This piece offers a critical appraisal of Keith Jenkins' work over the last two decades, through the prism of my own personal engagement with his writing. It assesses how Re-thinking History (1991. London: Routledge) and his other works of the 1990s helped precipitate wide-ranging and tempestuous debates about the nature of historical knowledge that were unprecedented in the modern discipline of history in Britain (and beyond). It then traces how these debates developed into the 2000s, as Jenkins' own position hardened and the discipline absorbed the ‘postmodern’ challenge through partial incorporation, as evidenced inter alia by the emergence of new forms of theoretically-inflected cultural history. The impact of Jenkins' work on my own writing and teaching is discussed in an attempt to illuminate the broader collective experience of (parts of) a particular scholarly generation for which these titanic debates were a formative experience.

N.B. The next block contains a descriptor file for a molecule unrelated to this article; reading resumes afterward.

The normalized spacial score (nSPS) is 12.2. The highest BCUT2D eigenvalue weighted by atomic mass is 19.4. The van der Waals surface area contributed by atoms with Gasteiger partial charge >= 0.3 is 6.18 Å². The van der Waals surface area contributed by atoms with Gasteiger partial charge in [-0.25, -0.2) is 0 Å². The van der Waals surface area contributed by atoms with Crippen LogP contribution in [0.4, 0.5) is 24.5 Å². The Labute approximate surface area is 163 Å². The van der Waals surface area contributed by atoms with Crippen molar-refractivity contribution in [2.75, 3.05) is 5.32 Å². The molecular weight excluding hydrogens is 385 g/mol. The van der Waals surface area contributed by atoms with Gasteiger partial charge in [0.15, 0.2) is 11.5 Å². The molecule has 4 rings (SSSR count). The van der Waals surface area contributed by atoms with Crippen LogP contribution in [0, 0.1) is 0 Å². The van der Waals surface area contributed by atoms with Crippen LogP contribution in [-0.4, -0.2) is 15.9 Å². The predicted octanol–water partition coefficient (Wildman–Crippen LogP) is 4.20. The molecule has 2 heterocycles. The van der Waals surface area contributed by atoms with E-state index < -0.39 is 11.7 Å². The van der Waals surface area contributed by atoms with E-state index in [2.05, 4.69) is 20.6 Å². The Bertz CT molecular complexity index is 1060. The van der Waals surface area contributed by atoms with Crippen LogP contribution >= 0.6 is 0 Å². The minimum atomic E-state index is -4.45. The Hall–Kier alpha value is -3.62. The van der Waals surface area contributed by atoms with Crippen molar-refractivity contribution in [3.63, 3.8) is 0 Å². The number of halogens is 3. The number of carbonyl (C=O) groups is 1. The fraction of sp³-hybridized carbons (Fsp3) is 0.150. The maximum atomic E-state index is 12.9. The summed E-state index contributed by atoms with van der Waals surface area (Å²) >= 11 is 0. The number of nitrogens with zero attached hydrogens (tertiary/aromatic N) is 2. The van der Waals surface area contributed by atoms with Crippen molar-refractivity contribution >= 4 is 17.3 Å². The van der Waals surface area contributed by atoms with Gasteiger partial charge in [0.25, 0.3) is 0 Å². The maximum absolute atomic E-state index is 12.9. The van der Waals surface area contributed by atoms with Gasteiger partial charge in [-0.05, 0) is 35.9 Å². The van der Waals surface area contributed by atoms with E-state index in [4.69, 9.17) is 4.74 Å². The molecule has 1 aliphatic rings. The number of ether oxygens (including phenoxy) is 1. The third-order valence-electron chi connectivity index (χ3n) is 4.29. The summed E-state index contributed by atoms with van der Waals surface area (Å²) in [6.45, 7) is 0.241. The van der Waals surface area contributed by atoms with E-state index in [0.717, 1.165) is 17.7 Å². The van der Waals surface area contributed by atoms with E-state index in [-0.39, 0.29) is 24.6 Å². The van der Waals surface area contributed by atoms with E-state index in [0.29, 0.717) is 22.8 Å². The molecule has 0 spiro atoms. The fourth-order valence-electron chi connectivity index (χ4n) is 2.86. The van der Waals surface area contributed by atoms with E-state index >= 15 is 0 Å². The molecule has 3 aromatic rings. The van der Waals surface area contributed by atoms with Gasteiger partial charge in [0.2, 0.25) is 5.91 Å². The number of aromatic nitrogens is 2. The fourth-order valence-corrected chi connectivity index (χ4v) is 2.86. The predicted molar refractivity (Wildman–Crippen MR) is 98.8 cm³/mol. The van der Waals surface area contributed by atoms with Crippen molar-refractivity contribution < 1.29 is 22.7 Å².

|Early online date||16 Apr 2013|
|Publication status||Published - 2013|
- Keith Jenkins
- cultural history
- collective memory